Loughlin builds an intricate web of lickety-split, tongue-in-cheek Buck Owens Bakersfield phrasing in the second track, Whoopsie Daisy. Tango and Cash is a real treat, part loping Ventures summer surf theme, part chiming countrypolitan, part Tex-Mex. Woody’s in the Hood is another gem of a mashup, a Django shuffle as noir icons Big Lazy would have done it.

Likewise, Steep Grade is a creepy, picturesque spiderwalking number, but with plenty of jokes too good to give away. The trio pick up the pace with She’s Something Sweet, a percolating blend of Bakersfield twang and elegant 60s soul. Hello Tijuana, Goodbye Kidney is not the horror tableau you might expect, but instead, a plush, lingering 6/8 ballad without words. Who knew that being on the wrong side of an organ trafficking scheme could be so enjoyable!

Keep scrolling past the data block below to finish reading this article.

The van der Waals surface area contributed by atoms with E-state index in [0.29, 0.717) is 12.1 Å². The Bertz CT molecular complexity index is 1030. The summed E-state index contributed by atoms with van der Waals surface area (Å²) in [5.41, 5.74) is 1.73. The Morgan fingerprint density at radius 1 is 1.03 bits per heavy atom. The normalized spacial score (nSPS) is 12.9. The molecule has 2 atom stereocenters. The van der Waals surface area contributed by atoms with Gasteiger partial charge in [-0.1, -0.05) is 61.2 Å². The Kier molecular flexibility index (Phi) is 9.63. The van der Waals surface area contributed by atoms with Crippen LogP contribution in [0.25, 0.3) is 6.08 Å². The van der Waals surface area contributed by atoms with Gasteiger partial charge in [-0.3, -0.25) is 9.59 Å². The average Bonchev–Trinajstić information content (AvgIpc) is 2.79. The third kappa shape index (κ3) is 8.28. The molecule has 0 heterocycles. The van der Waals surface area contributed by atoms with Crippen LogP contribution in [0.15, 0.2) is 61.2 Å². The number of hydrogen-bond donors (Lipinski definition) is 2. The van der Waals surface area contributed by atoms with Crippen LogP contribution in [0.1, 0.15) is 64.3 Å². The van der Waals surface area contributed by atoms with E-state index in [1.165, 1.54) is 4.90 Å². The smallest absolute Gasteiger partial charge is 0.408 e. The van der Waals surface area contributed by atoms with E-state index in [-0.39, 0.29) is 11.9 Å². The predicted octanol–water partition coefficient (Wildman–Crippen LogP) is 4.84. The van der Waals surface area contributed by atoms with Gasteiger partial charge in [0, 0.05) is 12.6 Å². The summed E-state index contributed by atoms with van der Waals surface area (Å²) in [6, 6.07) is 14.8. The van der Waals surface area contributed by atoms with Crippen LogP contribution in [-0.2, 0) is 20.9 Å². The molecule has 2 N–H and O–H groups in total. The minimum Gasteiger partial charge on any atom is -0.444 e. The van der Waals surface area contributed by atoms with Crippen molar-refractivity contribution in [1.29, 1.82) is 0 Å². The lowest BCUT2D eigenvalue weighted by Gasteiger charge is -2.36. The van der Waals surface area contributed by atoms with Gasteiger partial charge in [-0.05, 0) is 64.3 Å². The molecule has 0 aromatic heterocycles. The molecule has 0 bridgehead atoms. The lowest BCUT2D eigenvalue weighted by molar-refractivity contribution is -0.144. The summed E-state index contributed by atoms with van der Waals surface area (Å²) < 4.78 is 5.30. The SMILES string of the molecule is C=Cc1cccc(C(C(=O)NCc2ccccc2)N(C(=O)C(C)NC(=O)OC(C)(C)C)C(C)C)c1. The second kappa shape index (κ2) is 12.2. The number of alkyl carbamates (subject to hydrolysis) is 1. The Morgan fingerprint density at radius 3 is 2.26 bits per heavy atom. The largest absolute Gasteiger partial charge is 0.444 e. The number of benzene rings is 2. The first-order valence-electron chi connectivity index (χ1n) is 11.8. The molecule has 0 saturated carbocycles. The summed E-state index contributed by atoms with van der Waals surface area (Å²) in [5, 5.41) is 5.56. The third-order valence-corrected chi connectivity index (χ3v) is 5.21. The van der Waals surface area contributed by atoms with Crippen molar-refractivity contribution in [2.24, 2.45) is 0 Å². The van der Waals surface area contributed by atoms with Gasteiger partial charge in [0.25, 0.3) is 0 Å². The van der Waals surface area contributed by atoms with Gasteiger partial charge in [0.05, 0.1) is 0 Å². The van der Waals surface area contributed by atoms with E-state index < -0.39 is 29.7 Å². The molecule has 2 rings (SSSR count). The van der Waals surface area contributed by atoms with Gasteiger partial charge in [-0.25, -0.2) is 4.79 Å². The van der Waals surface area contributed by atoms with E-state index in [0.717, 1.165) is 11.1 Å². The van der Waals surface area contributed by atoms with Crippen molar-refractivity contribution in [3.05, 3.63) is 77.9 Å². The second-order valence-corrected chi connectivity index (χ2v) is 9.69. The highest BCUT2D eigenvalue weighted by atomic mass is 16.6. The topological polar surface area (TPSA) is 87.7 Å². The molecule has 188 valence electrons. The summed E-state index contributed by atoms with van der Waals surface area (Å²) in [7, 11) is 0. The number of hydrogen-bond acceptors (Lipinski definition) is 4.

Loughlin builds a tight web of jump blues-flavored twin harmonies in Recordian and follows with the chugging, erudite Slack Jaw, part Buck Owens, part late-period Bob Wills, with Rich Hinman on pedal steel. Loughlin winds up the album with Headless Body Topless Bar, a slow, lurid roadhouse theme with echoes as diverse as the Raybeats and the Friends of Dean Martinez.

The Dracu-Las Sink Their Fangs Into a Catchy, Reverb-Drenched New Album

One of the most refreshingly original albums to fly across the radar here in the last couple of months is the Dracu-Las‘ debut cassette, Fever Dream, streaming at Bandcamp. It’s part surf, part janglerock, part powerpop, with a wistful early 60s Orbison-pop undercurrent.